When you are a driver in the trucking industry it is important that you are making the most out of the hours you are allowed to be driving. The new ELD requirements and monitoring systems can make detention time quickly cut into your profits. Understanding what detention time is and how to minimize it where possible as well as how to get paid for it when it can’t be avoided will help you to be the most successful.
Detention pay is a payment that is made to you (the driver) if you have to wait at the shipper’s facility for longer than the agreed-upon time. The average time in the industry that shippers are allowed for loading/unloading is 2 hours. Detention pay is one of the major issues in the trucking industry that cuts into the profits of both carriers and shippers.
This is something that you will want to make sure is negotiated in the contract beforehand. If you don’t get this in writing and signed before delivering the load your chances significantly decrease to receive detention pay. It is not something that is required to have in the contract. This can end up costing you a lot of time and money if you get stuck waiting for long hours with no money coming in while still losing your available hours of service for the day.
A detention pay example would be if you had in your contract that after 2 hours of being at a shipper and your cargo is still not loaded or unloaded then the shipper will have to pay you $75 an hour for each hour that you wait. This isn’t going to make up the entire amount of pay you could be making on your next load, but it does give you a bit of supplemental income so that you aren’t just sitting making $0 dollars.
The average detention pay can be anywhere from $25 to upwards of $100 depending on the carrier. Owner Operators who are more experienced in the industry tend to get higher detention pay. Part of this is because they have more knowledge and they know how to negotiate with their shippers versus working for a large company that isn’t able to negotiate as well one-on-one with the shipper.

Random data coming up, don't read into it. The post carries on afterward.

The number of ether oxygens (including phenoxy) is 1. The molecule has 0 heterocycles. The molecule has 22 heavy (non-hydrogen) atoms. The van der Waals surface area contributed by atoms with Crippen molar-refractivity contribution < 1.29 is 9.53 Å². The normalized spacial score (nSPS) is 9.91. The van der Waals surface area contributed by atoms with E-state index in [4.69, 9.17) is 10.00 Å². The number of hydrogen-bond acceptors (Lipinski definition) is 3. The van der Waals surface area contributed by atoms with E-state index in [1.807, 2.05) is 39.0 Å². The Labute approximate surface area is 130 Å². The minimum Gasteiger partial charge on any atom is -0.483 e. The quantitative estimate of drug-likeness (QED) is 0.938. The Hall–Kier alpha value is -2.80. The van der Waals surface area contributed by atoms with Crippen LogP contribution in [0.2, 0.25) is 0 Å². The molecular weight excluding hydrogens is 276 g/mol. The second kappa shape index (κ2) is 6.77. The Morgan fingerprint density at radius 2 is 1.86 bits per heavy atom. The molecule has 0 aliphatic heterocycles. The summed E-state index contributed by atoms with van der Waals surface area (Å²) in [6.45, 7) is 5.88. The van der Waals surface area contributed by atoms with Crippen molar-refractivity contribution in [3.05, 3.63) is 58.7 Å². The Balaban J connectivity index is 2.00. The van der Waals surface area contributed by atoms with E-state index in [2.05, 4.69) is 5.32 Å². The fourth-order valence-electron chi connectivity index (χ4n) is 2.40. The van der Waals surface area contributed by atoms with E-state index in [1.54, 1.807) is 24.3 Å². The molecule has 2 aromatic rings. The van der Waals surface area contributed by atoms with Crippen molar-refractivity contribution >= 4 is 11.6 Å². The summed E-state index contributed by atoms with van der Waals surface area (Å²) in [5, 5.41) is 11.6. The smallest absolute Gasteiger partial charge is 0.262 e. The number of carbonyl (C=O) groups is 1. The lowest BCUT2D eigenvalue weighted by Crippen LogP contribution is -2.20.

The more specialized type of load you are hauling can also factor into the amount of detention pay. If you are an oversize/overweight specialty carrier your fees are larger from the beginning and that will translate to your detention pay rate as well.
Detention pay starts after the agreed-upon time has passed and you are still waiting to be loaded/unloaded. Like we said earlier, the average allowed amount of time is 2 hours, but shippers can set it in their paperwork to any duration of time that they want. It is important that you read all of the paperwork and make sure that you aren’t missing out on this part so you don’t end up sitting without the ability to get paid.
You can use your ELD equipment to check-in so that you have proper documentation to charge the shipper for any detention time that might arise.
The most efficient way to calculate what you need to charge for detention pay is by knowing how much your operating costs are per hour. This will vary depending on your level of experience, what you are hauling, and factor in your fixed and unfixed expenses.
Each trucker’s expenses will be different so you want to be knowledgeable of what yours are. This is not something that you just want to ask a buddy about what they charge because there are too many factors that play into each person’s rates.
Once you know what the rate is that you need to charge be sure that you have an absolute minimum that you will take as they won’t always meet you at your highest rate submitted.
Another term that comes into play in the trucking industry is a layover. There are a few differences between having a layover in your day and being detained.
Layovers happen in between shipments and are when a driver is delayed by the shipper or receiver for one or more days. Oftentimes these are scheduled into the driver’s schedule ahead of time so that they can plan it into their trips for the week.
Detention times happen during a shipment when it takes longer than agreed upon to load or unload the carrier. This is typically caused by a lack of infrastructure or proper organization on the part of the shipper. If you are at a job site and they haven’t properly maintained the roads causing you to be unable to deliver the load you will have to be detained until you can make the delivery. If the shipper is short-handed and doesn’t have the staff available to load or unload your trailer you are going to have to wait until someone can. All of these are at no fault to the driver but will still cause you to have to wait.
When you are a driver in the trucking industry you can start your week with the most well-laid out plans for your trips only to be thrown off schedule at your first stop. While these can be inconveniencing and frustrating if you have planned your detention pay rates and keep your documentation current you can at least lessen the damages to your profits.
The more you work with shippers the easier it will be to know which ones have a tendency to make you wait and which ones are run more efficiently. While detention rates hurt shippers' profits as well, it doesn’t have the same effect on them as it does on the motor carrier. It may take a few trips, but if you have one that always makes you wait and isn’t good at paying your detention rate it is probably best to start looking elsewhere for loads.
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